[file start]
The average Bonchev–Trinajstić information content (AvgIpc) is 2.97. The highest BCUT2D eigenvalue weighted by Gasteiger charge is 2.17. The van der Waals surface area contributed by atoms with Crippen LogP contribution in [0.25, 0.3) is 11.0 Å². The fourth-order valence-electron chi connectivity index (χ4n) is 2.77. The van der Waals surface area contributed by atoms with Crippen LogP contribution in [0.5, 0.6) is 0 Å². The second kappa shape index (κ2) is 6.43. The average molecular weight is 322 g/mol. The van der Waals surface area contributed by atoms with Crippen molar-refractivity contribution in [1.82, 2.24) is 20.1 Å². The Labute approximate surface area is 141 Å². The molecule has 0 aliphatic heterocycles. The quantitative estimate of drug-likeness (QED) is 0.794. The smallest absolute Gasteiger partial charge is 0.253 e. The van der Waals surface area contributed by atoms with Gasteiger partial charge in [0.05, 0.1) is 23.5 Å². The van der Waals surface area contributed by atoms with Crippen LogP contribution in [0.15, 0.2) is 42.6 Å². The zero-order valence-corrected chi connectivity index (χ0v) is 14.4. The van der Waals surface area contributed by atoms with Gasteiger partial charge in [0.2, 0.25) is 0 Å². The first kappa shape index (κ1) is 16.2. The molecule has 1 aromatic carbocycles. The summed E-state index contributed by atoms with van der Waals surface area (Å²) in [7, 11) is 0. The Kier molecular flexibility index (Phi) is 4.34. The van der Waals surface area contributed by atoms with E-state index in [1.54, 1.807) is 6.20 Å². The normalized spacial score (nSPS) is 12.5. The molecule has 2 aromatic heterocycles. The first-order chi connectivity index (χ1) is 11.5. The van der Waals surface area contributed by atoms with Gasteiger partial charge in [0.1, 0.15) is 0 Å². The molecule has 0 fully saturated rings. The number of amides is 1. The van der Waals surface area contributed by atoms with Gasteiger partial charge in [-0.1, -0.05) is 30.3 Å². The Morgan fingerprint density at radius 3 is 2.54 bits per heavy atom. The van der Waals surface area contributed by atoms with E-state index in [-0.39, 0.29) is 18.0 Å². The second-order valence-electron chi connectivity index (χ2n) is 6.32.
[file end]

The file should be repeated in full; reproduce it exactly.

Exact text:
The average Bonchev–Trinajstić information content (AvgIpc) is 2.97. The highest BCUT2D eigenvalue weighted by Gasteiger charge is 2.17. The van der Waals surface area contributed by atoms with Crippen LogP contribution in [0.25, 0.3) is 11.0 Å². The fourth-order valence-electron chi connectivity index (χ4n) is 2.77. The van der Waals surface area contributed by atoms with Crippen LogP contribution in [0.5, 0.6) is 0 Å². The second kappa shape index (κ2) is 6.43. The average molecular weight is 322 g/mol. The van der Waals surface area contributed by atoms with Crippen molar-refractivity contribution in [1.82, 2.24) is 20.1 Å². The Labute approximate surface area is 141 Å². The molecule has 0 aliphatic heterocycles. The quantitative estimate of drug-likeness (QED) is 0.794. The smallest absolute Gasteiger partial charge is 0.253 e. The van der Waals surface area contributed by atoms with Gasteiger partial charge in [0.05, 0.1) is 23.5 Å². The van der Waals surface area contributed by atoms with Crippen LogP contribution in [0.15, 0.2) is 42.6 Å². The zero-order valence-corrected chi connectivity index (χ0v) is 14.4. The van der Waals surface area contributed by atoms with Gasteiger partial charge in [0.2, 0.25) is 0 Å². The first kappa shape index (κ1) is 16.2. The molecule has 1 aromatic carbocycles. The summed E-state index contributed by atoms with van der Waals surface area (Å²) in [7, 11) is 0. The Kier molecular flexibility index (Phi) is 4.34. The van der Waals surface area contributed by atoms with E-state index in [1.54, 1.807) is 6.20 Å². The normalized spacial score (nSPS) is 12.5. The molecule has 2 aromatic heterocycles. The first-order chi connectivity index (χ1) is 11.5. The van der Waals surface area contributed by atoms with Gasteiger partial charge in [0.1, 0.15) is 0 Å². The molecule has 0 fully saturated rings. The number of amides is 1. The van der Waals surface area contributed by atoms with Gasteiger partial charge in [-0.1, -0.05) is 30.3 Å². The Morgan fingerprint density at radius 3 is 2.54 bits per heavy atom. The van der Waals surface area contributed by atoms with E-state index in [-0.39, 0.29) is 18.0 Å². The second-order valence-electron chi connectivity index (χ2n) is 6.32.